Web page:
In our manifesto we committed to ensuring that digital assistance is always available to those not online in the delivery of online Government services. All services will have a means of access for those not able to use the online service.
I am encouraged by my right hon. Friend’s answer. He rightly continues to improve access to Government services online; will he ensure that that is done in a way that avoids excluding or disadvantaging those who, for whatever reason, are unable to access such services?
I am able to give my hon. Friend that reassurance. We have travelled a great distance in the past six years, and access to online services is immeasurably better now than back in 2010. But we want to make sure that everyone is able to gain access to Government services and will provide alternative routes to them if they cannot do so online.
The Minister will know that online access has to be of the highest quality. The experience of some Departments has not been very reassuring. There are very talented people on the autism spectrum who are very good at this; will the Minister look at recruiting many of them to help make online services better?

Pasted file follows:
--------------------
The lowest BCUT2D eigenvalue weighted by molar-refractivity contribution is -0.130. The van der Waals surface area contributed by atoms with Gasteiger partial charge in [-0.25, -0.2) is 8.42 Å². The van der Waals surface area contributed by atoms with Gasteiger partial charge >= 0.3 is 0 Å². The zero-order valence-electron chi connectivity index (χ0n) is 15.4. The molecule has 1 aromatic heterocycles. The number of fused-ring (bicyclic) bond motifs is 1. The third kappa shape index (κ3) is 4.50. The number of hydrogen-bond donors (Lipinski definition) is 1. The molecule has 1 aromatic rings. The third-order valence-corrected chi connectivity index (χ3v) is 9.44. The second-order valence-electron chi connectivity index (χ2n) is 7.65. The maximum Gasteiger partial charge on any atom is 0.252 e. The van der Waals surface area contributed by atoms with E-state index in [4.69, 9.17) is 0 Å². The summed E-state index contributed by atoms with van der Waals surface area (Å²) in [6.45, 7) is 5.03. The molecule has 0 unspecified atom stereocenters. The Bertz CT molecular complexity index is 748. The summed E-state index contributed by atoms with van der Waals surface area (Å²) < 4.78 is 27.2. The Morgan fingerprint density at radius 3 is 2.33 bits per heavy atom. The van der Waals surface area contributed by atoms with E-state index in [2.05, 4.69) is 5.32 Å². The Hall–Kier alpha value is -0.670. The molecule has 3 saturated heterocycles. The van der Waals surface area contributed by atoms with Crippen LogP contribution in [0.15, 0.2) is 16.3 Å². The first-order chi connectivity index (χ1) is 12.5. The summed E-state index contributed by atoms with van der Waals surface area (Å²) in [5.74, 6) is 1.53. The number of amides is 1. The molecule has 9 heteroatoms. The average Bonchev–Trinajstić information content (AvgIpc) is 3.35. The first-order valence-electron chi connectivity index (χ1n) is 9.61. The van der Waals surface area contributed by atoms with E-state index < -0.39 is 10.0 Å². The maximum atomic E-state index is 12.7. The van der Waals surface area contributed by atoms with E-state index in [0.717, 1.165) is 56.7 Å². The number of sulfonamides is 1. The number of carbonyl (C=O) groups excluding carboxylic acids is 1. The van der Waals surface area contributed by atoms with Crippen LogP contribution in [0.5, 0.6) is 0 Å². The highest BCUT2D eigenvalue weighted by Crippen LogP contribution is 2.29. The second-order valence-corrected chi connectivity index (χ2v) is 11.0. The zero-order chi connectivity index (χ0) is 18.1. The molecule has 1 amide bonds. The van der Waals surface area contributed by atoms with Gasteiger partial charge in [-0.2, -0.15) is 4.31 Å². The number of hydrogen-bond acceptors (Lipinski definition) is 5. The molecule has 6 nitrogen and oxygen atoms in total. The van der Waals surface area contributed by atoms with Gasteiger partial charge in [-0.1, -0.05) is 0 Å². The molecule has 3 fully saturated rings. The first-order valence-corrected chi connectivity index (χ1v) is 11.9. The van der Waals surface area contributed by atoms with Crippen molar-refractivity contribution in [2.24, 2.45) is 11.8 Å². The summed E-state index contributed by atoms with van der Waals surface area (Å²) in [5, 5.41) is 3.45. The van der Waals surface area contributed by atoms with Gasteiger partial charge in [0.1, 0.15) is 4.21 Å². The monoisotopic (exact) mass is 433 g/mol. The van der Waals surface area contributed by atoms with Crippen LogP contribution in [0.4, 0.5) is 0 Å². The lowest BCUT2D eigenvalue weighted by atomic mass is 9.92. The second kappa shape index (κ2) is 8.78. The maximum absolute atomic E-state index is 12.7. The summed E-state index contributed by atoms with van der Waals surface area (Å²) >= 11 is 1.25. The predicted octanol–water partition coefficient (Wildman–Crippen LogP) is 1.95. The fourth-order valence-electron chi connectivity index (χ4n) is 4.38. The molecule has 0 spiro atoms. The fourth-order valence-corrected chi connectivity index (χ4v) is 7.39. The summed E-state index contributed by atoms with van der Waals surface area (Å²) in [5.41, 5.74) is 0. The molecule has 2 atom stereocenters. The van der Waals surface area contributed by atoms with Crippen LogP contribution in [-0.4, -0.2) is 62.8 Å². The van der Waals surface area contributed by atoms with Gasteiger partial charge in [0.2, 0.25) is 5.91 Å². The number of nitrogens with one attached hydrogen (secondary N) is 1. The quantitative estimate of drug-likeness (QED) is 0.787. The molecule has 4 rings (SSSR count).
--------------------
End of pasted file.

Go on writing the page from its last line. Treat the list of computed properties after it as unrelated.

The hon. Gentleman is right to point to former failures of accessibility in online services; direct.gov.uk was appalling for accessibility. We now make sure that all services are accessible by design, but I will repeat his comments to the Government Digital Service for its interest.
We are already the world leader. We have the finest Government digital services in the world. It is not just us saying that but comparable organisations around the world. But we can still do better, and there is a great deal that I want to do. I urge my hon. Friend to look out for the forthcoming strategy on this precise matter.